Those who question the long-term stamina of Asian mold makers should recall what happened during the economic crisis there three years ago. A classic Catch-22 argument in manufacturing goes like this: If you're not making money, you don't have money to invest in equipment. And if you don't invest in new equipment, you'll never make money.
Asian toolmakers turned that argument on its ear. In 1997, many tool shops in China, Hong Kong and Singapore were struggling to stay afloat as both currency and the stock market were sinking fast.
Instead of retreating into a shell, governments invested in design and engineering. In Hong Kong, a partnership was formed in September 1998 with mold-software provider Unigraphics Solutions Inc. of Maryland Heights, Mo.
The Hong Kong government paid millions to train 1,100 engineers — to date — on three-dimensional, computer-aided-design and engineering systems.
The government purchased 1,500 CAD systems to disperse to tooling shops in China and Hong Kong.
Last year, Singapore's government invested US$4.2 million to train its mold engineers on new Unigraphics software. That brought Unigraphics 110 new customers, said James Tay, Unigraphics' Far East managing director.
Now, Malaysia is getting into the act. In April, it will launch a program with Unigraphics to buy a minimum of $1.5 million in software for its toolmakers.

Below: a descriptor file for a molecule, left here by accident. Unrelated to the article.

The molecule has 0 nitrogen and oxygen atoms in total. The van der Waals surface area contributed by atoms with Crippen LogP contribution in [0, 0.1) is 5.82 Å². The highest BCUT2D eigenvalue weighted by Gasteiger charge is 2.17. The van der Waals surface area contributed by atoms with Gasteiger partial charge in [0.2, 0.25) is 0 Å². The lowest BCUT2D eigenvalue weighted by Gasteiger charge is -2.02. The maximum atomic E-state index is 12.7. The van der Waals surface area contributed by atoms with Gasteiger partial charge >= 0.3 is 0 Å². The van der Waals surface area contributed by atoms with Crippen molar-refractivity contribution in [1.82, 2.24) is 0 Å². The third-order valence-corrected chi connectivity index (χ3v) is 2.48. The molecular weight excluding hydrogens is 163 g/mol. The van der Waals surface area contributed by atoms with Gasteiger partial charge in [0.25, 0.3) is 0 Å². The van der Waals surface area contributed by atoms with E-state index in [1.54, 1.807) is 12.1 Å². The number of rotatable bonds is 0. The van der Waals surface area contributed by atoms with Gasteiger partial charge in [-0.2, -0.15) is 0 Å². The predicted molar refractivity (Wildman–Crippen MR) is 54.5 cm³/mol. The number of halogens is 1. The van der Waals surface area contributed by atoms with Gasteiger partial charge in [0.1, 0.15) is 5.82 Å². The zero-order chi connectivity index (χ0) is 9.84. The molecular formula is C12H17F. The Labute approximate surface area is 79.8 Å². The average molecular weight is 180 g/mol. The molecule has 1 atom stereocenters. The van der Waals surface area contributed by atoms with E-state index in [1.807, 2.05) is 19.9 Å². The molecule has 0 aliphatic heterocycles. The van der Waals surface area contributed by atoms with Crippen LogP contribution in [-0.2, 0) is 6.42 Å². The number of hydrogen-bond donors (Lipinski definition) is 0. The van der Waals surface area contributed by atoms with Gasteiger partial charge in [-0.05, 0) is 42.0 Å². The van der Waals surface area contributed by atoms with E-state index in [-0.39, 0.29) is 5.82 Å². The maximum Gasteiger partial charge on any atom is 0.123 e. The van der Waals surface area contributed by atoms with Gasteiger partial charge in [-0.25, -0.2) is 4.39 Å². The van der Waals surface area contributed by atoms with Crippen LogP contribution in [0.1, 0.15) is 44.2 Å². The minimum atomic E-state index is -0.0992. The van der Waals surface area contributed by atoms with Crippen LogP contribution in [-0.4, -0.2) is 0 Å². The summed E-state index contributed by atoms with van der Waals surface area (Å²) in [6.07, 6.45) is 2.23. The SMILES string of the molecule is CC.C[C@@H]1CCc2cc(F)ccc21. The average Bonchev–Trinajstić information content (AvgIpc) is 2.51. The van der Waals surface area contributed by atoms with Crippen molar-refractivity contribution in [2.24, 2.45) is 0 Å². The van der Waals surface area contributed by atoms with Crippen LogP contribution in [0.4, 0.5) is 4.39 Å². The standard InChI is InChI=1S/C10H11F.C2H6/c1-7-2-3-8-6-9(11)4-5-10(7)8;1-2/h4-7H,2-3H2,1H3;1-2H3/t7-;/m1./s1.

Unigraphics officials, while not revealing costs, said that they bundled software packages for those toolmakers so they would be more affordable.
Some toolmakers on a recent trade mission to Asia, arranged by the Society of the Plastics Industry Inc., whispered about the special Unigraphics deals received by shops in China and Singapore.
It's necessary to cut through those complaints of unfair trade to get to the real issue here: Asian companies are doing their part to level the playing field with U.S. tool shops.
Right now, U.S. tool shops have a design and technology advantage over many overseas competitors. But they cannot afford to rest on past successes — or past technology — to compete. Asian companies certainly aren't resting.
Times are not yet dire, nor should North American toolmakers lock their doors and move to Asia. But North American firms need to stay on the offensive with automation, equipment and software.
Seeking partnerships in other parts of the world, whether it be Asia, Mexico or Europe, is another solution. The walls are tumbling down, and everyone needs to recognize that.
North American toolmakers like to complain about jobs lost to Asia and the advantages there in labor costs or government subsidies.
Instead, they could turn a negative into a positive by looking for opportunities. Asian toolmakers did just that in tough economic times.